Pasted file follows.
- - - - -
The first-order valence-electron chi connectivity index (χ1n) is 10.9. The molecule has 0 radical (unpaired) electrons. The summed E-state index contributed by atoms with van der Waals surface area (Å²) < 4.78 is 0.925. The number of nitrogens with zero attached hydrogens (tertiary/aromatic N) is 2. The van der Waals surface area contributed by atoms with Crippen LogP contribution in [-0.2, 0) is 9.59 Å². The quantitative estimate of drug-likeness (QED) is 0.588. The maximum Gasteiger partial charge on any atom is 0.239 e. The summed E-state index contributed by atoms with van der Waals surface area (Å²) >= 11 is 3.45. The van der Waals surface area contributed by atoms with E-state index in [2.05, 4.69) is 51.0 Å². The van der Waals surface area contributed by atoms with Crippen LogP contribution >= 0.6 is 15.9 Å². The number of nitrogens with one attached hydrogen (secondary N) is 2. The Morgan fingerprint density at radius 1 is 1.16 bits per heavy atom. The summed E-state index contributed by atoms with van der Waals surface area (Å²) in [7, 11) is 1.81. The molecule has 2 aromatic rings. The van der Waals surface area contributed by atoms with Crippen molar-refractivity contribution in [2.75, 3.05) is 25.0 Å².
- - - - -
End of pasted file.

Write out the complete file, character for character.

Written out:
The first-order valence-electron chi connectivity index (χ1n) is 10.9. The molecule has 0 radical (unpaired) electrons. The summed E-state index contributed by atoms with van der Waals surface area (Å²) < 4.78 is 0.925. The number of nitrogens with zero attached hydrogens (tertiary/aromatic N) is 2. The van der Waals surface area contributed by atoms with Crippen LogP contribution in [-0.2, 0) is 9.59 Å². The quantitative estimate of drug-likeness (QED) is 0.588. The maximum Gasteiger partial charge on any atom is 0.239 e. The summed E-state index contributed by atoms with van der Waals surface area (Å²) >= 11 is 3.45. The van der Waals surface area contributed by atoms with E-state index in [2.05, 4.69) is 51.0 Å². The van der Waals surface area contributed by atoms with Crippen LogP contribution >= 0.6 is 15.9 Å². The number of nitrogens with one attached hydrogen (secondary N) is 2. The Morgan fingerprint density at radius 1 is 1.16 bits per heavy atom. The summed E-state index contributed by atoms with van der Waals surface area (Å²) in [7, 11) is 1.81. The molecule has 2 aromatic rings. The van der Waals surface area contributed by atoms with Crippen molar-refractivity contribution in [2.75, 3.05) is 25.0 Å².